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Acute Stress Boosts Flu Shot Response In Women, Small Study Finds

Date:
March 3, 2006
Source:
Center for the Advancement of Health
Summary:
Women who participated in short bouts of physical or mental activity before receiving a flu shot produced more antibodies than other women, according to the first study of this effect in humans.

Women who participated in short bouts of physical or mental activity before receiving a flu shot produced more antibodies than other women, according to the first study of this effect in humans.

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The finding supports the idea that — while chronic stress seems to suppress immune function — acute stress may enhance it.

“We’re suggesting that the effect of stress could all be in the timing,” said lead author Kate Edwards of the University of Birmingham in England. “What we think is that the acute stress is activating the immune system; it’s preparing it for a challenge.”

The authors add that the evidence remains preliminary, since the women’s enhanced response only appeared with one of three flu strains and there was no evidence of the effect in men. The study appears in the March issue of Brain, Behavior, and Immunity.

To conduct the study, the authors recruited 60 healthy male and female university students. Each participant was randomly assigned to participate in one of three activities for 45 minutes: riding a stationary bicycle, competing in a mental arithmetic contest or reading quietly. Afterward, each person received a flu shot donated by GlaxoSmithKline, U.K.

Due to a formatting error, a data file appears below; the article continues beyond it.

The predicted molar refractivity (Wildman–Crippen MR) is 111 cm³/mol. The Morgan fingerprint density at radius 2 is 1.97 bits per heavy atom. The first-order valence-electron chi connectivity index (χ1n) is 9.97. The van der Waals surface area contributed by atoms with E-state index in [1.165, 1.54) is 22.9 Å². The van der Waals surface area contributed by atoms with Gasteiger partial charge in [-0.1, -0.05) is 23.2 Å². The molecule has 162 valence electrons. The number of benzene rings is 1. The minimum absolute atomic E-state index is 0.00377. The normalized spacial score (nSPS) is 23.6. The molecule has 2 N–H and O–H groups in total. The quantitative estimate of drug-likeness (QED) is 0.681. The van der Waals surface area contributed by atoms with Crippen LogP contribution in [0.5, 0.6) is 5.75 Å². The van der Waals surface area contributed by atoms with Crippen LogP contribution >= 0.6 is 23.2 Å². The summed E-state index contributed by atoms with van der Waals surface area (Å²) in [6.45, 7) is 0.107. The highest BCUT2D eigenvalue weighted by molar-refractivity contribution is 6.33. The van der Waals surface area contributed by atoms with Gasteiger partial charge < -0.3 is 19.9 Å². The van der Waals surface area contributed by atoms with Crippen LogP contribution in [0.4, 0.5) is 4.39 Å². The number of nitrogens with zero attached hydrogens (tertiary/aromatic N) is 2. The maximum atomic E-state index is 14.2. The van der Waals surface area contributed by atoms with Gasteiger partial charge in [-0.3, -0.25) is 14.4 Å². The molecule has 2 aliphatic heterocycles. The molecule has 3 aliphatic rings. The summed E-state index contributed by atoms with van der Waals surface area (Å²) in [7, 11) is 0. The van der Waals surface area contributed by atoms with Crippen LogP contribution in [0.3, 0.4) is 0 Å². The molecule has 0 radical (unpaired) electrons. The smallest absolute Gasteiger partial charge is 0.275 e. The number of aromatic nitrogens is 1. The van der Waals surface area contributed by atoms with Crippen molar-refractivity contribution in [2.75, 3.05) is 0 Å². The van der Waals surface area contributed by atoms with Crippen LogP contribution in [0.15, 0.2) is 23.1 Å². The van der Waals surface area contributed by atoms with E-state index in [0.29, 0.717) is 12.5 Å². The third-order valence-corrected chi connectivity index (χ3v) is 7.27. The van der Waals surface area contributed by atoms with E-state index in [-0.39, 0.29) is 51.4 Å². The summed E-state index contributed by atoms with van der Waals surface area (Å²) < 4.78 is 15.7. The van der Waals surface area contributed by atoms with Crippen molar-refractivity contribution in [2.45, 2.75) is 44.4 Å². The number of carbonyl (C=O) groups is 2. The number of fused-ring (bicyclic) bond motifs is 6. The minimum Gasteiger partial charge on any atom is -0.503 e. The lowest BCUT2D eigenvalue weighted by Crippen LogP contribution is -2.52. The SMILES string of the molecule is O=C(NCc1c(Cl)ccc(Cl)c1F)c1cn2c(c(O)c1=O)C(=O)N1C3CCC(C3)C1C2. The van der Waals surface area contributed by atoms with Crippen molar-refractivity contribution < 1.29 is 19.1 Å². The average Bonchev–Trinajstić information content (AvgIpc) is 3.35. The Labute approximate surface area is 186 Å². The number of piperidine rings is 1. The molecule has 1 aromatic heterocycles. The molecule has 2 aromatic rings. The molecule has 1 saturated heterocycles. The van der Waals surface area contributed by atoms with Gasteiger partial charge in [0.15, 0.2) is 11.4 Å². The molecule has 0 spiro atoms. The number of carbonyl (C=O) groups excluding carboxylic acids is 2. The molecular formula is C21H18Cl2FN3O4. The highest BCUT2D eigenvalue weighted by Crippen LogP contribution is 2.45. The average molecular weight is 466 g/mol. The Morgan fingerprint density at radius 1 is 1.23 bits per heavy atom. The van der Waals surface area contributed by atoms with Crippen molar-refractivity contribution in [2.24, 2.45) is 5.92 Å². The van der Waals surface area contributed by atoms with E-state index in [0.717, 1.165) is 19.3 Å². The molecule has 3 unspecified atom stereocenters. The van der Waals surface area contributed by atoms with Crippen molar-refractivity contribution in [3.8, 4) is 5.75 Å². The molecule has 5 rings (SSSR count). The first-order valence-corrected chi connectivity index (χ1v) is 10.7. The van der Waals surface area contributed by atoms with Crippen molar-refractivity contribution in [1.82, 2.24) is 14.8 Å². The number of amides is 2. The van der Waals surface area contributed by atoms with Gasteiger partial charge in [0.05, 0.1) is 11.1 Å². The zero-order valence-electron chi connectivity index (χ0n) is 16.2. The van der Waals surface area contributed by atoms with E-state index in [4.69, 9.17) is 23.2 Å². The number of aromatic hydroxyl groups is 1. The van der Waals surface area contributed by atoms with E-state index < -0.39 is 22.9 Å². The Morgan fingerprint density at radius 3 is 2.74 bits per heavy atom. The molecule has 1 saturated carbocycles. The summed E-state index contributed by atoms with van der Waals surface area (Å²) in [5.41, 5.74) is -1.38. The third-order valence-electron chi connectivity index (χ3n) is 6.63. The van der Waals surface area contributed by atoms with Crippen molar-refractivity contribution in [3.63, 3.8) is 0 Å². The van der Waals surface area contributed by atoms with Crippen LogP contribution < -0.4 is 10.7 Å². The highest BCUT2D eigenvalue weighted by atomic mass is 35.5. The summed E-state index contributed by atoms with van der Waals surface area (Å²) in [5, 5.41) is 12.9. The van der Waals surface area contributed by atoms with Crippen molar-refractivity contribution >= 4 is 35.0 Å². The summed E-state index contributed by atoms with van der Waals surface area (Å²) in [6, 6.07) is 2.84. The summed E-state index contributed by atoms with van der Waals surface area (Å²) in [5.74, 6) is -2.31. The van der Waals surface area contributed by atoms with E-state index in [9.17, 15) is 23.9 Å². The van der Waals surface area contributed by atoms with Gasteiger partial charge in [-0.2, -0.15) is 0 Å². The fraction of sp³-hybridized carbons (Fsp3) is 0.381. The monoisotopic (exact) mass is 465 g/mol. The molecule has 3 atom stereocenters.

When antibody levels were measured four weeks and again 20 weeks later, women in the physical and mental stress groups had more antibodies to the A/Panama flu strain than women in the control group. The exact mechanism of the immunological boost remains unclear, say the authors.

Future studies are needed to measure how acute stress may enhance immune response “using stress tasks of different natures, durations and timings in a variety of populations,” the authors write.

A priority is searching for similar results among the elderly, who are most at risk of serious complications from influenza infection, Edwards said.

“We’d really like to see this confirmed in a larger-scale study and hopefully confirmed for other types of virus as well, or indeed other diseases,” said Mike Gleeson of Loughborough University in England. Gleeson is also vice president of the International Society for Exercise and Immunology.

If the findings hold up, he added, “you might recommend that the individual going along for a vaccination maybe walk to the hospital or clinic … so they get a bit of exercise on the way.”


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The above story is based on materials provided by Center for the Advancement of Health. Note: Materials may be edited for content and length.


Cite This Page:

Center for the Advancement of Health. "Acute Stress Boosts Flu Shot Response In Women, Small Study Finds." ScienceDaily. ScienceDaily, 3 March 2006. <www.sciencedaily.com/releases/2006/03/060302180132.htm>.
Center for the Advancement of Health. (2006, March 3). Acute Stress Boosts Flu Shot Response In Women, Small Study Finds. ScienceDaily. Retrieved December 18, 2014 from www.sciencedaily.com/releases/2006/03/060302180132.htm
Center for the Advancement of Health. "Acute Stress Boosts Flu Shot Response In Women, Small Study Finds." ScienceDaily. www.sciencedaily.com/releases/2006/03/060302180132.htm (accessed December 18, 2014).

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